One of the first was the addition of a new cartridge for the Blackhawk. It was being developed by Remington and Smith & Wesson and would be called the .44 Remington Magnum. Based on a lengthened .44 Special case, it was designed for a firearm that would also use .44 Special ammo, like the relationship between the .357 Magnum and .38 Special. In 1956, Bill Ruger learned the .44 Magnum was being developed and quickly decided to chamber it in the Blackhawk, beefing up the cylinder and frame to handle the heavier recoil. Barrel lengths of 6.5, 7.5 and 10 inches were to be offered. The latter two lengths are worth a premium on the collector’s market.

There was somewhat of a race between Ruger and S&W to get the first .44 Magnum revolver to market. Depending on who you talk to or what you read, the winner could be either one. Phrases such as “went into production” or “was introduced” are not necessarily the same in the gun business, nor is an exact date when a gun is first sold in a retail setting. But in either event, by the end of 1956, both Ruger and S&W were in the .44 Magnum business, Ruger with the Blackhawk and S&W with what was then known simply as the “.44 Magnum” revolver, later called the Model 29.

Not long after the .44 Magnum Blackhawk hit the market, Ruger began to receive complaints about the six-gun’s stout recoil. The answer was the Super Blackhawk, a larger model with a heavier frame, more substantial Dragoon-style grip, non-fluted cylinder and squared trigger guard. It was introduced in 1959, with the early models sold with a mahogany carrying case, smooth walnut grips and a 7.5-inch barrel. A few hundred were made with a 6.5-inch barrel, and about 1,600 with a brass frame.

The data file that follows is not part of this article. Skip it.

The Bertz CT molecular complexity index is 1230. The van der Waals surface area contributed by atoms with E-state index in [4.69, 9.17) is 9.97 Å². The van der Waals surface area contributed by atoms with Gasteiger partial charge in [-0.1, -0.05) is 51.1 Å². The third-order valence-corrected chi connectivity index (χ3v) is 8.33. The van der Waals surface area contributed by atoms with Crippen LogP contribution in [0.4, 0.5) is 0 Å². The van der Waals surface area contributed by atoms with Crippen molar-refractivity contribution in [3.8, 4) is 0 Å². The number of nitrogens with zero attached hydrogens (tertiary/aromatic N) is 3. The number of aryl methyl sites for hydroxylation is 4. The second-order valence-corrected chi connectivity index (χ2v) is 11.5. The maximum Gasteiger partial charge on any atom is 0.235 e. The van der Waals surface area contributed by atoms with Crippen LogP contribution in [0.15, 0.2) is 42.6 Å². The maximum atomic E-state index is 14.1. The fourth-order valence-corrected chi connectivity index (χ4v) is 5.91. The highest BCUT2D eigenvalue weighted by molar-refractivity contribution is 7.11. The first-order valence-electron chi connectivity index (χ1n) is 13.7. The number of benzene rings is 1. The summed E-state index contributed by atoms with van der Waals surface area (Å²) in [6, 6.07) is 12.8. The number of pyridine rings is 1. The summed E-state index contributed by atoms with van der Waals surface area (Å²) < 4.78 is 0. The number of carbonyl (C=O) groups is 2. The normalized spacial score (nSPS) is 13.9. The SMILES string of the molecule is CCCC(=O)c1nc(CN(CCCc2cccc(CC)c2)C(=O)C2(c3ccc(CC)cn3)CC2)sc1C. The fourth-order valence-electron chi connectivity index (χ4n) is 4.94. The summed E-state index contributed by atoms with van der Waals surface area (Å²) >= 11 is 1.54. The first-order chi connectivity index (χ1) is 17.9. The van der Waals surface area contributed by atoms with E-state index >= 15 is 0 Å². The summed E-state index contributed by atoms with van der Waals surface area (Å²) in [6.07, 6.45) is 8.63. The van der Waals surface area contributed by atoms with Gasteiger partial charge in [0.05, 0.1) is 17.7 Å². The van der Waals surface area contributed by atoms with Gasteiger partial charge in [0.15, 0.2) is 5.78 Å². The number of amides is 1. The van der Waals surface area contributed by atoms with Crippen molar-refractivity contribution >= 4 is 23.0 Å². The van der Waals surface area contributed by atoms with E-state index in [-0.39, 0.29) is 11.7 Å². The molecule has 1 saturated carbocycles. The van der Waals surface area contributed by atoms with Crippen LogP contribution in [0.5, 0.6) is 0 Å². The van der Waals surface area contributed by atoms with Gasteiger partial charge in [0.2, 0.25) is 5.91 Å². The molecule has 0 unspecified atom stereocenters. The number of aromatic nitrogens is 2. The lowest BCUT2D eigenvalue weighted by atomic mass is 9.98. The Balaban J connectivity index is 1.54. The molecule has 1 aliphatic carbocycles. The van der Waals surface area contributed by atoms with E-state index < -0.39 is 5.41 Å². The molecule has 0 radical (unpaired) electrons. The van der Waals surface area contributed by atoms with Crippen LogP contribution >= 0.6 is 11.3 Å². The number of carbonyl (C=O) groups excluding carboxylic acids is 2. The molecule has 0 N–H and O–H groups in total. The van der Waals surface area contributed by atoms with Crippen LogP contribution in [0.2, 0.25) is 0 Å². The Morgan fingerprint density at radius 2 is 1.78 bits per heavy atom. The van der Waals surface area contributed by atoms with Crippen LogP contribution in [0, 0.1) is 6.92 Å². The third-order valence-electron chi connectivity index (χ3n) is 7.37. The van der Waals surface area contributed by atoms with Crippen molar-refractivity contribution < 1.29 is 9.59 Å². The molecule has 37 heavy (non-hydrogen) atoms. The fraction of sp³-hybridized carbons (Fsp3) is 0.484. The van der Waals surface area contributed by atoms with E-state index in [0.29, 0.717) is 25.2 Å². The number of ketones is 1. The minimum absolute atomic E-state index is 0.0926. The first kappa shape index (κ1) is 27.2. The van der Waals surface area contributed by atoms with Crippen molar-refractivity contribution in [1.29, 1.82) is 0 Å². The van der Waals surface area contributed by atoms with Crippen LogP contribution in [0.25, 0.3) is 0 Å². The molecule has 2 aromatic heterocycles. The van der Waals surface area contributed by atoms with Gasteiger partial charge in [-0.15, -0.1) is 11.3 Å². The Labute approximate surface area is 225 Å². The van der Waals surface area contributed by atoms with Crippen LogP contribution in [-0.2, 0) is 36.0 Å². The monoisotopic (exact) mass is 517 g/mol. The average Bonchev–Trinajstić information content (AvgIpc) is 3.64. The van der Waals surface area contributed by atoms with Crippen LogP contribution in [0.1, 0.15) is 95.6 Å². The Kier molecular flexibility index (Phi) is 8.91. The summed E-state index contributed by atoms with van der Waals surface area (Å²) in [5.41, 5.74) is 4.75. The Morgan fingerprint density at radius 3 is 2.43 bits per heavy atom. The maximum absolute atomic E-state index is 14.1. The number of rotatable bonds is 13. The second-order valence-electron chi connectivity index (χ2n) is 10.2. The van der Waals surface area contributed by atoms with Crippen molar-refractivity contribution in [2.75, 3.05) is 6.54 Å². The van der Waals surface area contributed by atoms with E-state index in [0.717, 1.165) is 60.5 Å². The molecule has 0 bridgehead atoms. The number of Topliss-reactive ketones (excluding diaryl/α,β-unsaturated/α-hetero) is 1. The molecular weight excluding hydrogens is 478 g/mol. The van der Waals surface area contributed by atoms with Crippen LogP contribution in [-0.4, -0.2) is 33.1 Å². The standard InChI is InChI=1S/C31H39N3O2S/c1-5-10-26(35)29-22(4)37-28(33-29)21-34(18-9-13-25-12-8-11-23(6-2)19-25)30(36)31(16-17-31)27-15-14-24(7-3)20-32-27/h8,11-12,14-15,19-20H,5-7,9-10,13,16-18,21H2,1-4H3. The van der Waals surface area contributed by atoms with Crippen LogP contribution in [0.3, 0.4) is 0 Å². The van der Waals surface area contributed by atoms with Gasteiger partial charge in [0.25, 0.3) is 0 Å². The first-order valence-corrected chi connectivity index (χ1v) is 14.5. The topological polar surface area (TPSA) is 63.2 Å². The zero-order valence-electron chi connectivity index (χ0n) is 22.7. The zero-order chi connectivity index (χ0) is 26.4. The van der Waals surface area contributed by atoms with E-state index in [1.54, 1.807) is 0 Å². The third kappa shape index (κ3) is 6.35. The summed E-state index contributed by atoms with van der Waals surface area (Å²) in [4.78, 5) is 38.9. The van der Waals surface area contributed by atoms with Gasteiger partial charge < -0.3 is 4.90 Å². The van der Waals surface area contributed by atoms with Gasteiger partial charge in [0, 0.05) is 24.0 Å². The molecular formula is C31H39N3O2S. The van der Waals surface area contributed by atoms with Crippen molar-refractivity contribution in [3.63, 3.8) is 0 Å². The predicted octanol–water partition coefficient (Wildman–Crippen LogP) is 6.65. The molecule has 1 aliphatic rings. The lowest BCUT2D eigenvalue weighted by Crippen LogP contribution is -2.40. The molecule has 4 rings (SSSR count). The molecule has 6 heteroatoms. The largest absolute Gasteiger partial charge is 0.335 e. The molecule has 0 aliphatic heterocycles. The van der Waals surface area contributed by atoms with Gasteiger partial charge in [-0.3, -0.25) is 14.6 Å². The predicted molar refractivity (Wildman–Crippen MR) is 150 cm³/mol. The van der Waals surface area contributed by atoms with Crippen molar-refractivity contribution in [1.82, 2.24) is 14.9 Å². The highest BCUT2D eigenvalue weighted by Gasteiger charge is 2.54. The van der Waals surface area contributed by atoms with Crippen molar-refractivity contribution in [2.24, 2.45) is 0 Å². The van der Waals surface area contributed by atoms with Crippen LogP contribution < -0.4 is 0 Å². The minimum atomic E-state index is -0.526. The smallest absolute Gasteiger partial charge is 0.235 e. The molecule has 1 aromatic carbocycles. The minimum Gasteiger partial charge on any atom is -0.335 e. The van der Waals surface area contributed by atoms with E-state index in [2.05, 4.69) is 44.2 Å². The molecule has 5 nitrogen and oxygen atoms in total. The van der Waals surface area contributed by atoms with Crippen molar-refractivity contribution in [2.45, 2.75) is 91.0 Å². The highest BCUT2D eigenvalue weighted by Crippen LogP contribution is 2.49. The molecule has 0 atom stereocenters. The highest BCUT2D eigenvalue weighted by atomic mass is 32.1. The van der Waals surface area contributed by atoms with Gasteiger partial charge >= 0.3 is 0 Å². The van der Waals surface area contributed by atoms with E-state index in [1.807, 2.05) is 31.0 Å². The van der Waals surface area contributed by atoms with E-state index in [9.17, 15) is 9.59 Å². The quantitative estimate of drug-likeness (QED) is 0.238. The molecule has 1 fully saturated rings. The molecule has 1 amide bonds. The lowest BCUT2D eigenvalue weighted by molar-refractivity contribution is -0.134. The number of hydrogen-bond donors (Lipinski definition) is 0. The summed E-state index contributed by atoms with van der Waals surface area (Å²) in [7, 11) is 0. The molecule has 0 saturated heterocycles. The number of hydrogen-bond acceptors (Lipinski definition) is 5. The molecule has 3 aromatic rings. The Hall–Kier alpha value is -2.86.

The original cylinder top strap was flat-shaped and, in 1962, was reshaped to offer more protection to the rear sight. After this change, the earlier model became known as the Flattop Blackhawk. This was in 1962 at about serial number 42,600. That same year, several new calibers were added to the original Blackhawk including the .41 Magnum, .45 Colt, .30 Carbine and convertible models with interchangeable cylinders in .357/9mm or .45 Colt/.45 ACP. Other variations to the original Blackhawk over the years included several different grip options, reshaping of the ejector rod and a brass frame for a few rare models.

The biggest change to the Blackhawk (and all Ruger single actions, including the Super Blackhawk, Single-Six and Bearcat) was the New Model series. This major change involved a transfer bar that allowed each model to have a fully loaded cylinder.

Early classic single actions were all essentially “five shooters,” and wise shooters always carried them with the hammer resting over an empty chamber. This was a safety issue to ensure the firearm would not discharge if dropped. This change occurred in 1973, and all subsequent Ruger single actions have the transfer bar operating system. With the transfer bar lockwork, the hammer is never in contact with the firing pin. Unless the trigger is pulled, the gun cannot fire. When the trigger is pulled, the transfer bar pivots to a point between the hammer and the firing pin, and when the hammer strikes the bar the energy transfers to the firing pin.

Editor's Note: This Collector's Corner column is an excerpt from the Fall 2017 issue of Gun Digest the Magazine.